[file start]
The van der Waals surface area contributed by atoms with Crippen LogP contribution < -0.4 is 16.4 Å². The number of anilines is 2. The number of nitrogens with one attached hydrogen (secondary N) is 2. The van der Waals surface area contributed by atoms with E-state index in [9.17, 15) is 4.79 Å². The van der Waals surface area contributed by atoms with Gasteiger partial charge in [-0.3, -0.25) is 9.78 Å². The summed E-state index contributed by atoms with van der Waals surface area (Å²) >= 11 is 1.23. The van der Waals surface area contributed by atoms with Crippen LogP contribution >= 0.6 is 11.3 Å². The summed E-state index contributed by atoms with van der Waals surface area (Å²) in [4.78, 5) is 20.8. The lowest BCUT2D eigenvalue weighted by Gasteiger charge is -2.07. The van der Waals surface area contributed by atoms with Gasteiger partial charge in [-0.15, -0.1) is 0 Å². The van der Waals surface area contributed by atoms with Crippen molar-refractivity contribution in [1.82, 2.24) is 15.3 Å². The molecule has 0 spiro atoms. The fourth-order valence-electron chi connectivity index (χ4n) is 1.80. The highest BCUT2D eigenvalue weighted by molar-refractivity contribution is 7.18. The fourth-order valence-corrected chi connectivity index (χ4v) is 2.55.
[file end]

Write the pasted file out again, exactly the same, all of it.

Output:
The van der Waals surface area contributed by atoms with Crippen LogP contribution < -0.4 is 16.4 Å². The number of anilines is 2. The number of nitrogens with one attached hydrogen (secondary N) is 2. The van der Waals surface area contributed by atoms with E-state index in [9.17, 15) is 4.79 Å². The van der Waals surface area contributed by atoms with Gasteiger partial charge in [-0.3, -0.25) is 9.78 Å². The summed E-state index contributed by atoms with van der Waals surface area (Å²) >= 11 is 1.23. The van der Waals surface area contributed by atoms with Crippen LogP contribution >= 0.6 is 11.3 Å². The summed E-state index contributed by atoms with van der Waals surface area (Å²) in [4.78, 5) is 20.8. The lowest BCUT2D eigenvalue weighted by Gasteiger charge is -2.07. The van der Waals surface area contributed by atoms with Gasteiger partial charge in [-0.15, -0.1) is 0 Å². The van der Waals surface area contributed by atoms with Crippen molar-refractivity contribution in [1.82, 2.24) is 15.3 Å². The molecule has 0 spiro atoms. The fourth-order valence-electron chi connectivity index (χ4n) is 1.80. The highest BCUT2D eigenvalue weighted by molar-refractivity contribution is 7.18. The fourth-order valence-corrected chi connectivity index (χ4v) is 2.55.